24th Apr2009

It breaks my heart

by Dutchcloggie

Last night, JD went to training at her fencing club. She used to love fencing and was quite good at it, winning a handful of local and club competitions. Fencing is physical chess. Perhaps not the best sport to do when your focus, concentration and handling speed have been severely affected by radiotherapy. But it is also important that she keeps busy and involved with ‘normal’ life. So I take her to training every week. The people at the club are starting to understand what the problem is with her and are taking care when they fence her. They don’t fence at their normal speed and slow things down greatly, turning it in to more of a lesson and play-session than a genuine fencing bout.

As I sat there watching, I felt my heart break. I realised I was watching someone with brain damage trying to do things that are no longer possible (well, not until the side effects have gone). She just stood there with her foil pointing forward. Her own fencing clothes fit no more so she’s wearing ill-fitting club-kit that is 4 sizes bigger. She hunches forward. She has no handling speed, no concentration, no ability to react to her opponent. Imagine watching a fencing bout in slow-motion. Her opponents are considerate and slow down as well, leaving her time to decide on a reply to a move they have made. But it is not fencing. It is something different altogether. She forgets to salute the opponent before and after the bout (a mortal sin in fencing), she walks away without shaking hands (another punishable offense); She is slow to get ready so that everyone else has already started their matches and AB is still putting her helmet on, making her opponent wait and wait.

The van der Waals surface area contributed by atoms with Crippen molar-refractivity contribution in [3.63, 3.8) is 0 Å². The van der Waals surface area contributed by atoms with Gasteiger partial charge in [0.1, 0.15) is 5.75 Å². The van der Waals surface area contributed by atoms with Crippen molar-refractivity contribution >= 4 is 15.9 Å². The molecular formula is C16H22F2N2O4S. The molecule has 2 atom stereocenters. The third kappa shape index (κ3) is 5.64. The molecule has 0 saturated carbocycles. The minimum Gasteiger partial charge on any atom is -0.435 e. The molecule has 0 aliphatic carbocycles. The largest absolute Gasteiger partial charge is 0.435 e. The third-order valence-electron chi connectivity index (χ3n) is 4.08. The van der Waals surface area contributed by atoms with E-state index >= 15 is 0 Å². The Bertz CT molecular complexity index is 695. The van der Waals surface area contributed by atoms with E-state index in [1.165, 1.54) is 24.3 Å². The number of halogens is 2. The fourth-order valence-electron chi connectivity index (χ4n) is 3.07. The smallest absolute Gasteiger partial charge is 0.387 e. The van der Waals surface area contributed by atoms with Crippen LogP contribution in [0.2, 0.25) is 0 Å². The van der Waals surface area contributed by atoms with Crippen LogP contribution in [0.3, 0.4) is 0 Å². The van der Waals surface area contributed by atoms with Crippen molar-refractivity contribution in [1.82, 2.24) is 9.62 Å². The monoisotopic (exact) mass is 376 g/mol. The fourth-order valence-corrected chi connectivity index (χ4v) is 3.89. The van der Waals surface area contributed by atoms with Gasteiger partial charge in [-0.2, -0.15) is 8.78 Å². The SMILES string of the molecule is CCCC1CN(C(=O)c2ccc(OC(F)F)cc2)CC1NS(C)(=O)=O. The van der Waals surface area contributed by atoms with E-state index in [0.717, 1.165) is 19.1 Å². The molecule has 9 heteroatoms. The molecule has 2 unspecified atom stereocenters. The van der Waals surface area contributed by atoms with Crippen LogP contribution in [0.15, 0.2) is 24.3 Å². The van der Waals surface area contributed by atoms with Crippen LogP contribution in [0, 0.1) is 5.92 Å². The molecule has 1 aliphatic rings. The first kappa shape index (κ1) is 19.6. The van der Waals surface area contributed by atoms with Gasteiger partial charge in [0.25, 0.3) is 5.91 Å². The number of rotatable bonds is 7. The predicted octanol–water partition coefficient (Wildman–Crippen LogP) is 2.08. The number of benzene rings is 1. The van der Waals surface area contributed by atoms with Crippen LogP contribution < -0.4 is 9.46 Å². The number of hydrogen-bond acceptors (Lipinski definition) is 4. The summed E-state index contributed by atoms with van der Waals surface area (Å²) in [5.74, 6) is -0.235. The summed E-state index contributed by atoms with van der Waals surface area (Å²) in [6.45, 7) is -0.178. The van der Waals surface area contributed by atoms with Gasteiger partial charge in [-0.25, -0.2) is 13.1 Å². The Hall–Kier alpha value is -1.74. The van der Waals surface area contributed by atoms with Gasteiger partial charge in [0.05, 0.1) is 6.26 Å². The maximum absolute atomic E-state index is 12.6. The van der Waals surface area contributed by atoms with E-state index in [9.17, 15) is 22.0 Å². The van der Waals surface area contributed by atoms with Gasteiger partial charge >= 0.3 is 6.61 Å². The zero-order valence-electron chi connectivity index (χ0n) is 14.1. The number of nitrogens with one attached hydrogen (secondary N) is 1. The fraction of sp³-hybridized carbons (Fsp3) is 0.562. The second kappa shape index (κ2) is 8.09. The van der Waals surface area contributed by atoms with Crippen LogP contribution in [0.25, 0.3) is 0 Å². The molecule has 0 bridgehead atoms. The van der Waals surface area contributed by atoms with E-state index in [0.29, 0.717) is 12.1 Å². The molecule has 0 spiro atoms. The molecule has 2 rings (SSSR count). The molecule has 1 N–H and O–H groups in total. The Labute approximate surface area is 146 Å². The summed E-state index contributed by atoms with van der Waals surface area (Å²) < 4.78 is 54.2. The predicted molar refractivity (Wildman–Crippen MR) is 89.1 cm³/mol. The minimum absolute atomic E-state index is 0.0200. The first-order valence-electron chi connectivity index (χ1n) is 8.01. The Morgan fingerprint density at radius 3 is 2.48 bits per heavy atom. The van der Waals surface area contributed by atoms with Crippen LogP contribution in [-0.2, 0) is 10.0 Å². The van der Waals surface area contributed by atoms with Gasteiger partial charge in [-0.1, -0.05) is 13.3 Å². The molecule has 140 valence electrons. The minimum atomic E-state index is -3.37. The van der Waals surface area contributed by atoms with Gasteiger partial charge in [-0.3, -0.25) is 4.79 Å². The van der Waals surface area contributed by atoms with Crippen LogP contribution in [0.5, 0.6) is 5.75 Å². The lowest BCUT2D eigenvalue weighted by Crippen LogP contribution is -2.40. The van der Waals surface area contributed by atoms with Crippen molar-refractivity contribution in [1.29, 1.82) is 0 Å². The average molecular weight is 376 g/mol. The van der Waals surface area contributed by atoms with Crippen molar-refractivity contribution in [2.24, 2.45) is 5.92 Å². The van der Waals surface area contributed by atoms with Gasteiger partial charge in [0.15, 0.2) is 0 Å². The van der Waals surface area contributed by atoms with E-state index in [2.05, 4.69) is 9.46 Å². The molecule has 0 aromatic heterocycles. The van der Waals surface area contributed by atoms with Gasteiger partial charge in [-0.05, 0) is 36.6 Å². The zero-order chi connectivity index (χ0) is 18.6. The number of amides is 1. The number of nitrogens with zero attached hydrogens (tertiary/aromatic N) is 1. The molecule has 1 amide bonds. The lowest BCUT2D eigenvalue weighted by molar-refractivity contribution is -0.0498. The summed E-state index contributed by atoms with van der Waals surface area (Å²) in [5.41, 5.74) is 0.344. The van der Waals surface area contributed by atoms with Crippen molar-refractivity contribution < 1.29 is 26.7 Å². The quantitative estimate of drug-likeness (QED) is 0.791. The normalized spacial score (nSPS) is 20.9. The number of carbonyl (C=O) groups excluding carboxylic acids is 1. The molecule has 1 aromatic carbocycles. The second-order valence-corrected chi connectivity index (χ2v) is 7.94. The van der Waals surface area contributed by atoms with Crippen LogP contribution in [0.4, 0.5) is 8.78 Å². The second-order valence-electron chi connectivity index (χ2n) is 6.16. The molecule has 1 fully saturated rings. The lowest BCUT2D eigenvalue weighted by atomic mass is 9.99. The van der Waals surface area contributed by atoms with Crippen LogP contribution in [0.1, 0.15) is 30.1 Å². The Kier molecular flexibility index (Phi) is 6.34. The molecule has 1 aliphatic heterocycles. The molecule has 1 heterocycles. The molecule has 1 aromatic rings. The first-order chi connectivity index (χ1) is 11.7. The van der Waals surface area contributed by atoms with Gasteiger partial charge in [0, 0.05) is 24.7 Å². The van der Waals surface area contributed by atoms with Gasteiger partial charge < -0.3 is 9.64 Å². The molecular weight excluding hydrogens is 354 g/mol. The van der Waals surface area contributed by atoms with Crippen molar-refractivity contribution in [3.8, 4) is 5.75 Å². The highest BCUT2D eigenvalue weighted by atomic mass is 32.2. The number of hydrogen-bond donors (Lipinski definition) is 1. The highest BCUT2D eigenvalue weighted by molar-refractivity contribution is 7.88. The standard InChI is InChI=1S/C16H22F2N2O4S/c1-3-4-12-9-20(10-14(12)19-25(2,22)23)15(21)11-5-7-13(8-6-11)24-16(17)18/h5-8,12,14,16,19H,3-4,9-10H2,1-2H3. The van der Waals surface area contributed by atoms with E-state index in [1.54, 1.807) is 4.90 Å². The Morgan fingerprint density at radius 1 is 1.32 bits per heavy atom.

I cringed every time it happened because I was afraid that people who did not know her problem would think she is a rude woman with no respect for the fencing rules. She isn’t.

Surely she is aware of the fact that what she is doing is not really fencing and that people are ‘letting her win’? Or perhaps the lack of emotional response is currently a blessing in disguise: she doesn’t seem too upset about it. Maybe because she is not really able to sense many emotions.

I have tears in my eyes thinking about it again. What has happened to my beautiful wife? Funny, sporty, quick witted, caring, loving, considerate, articulate. I miss her. If I was convinced this would all be temporary, I would not be so upset perhaps. But some things are permanent. We just don’t know which things. And how bad it will remain.

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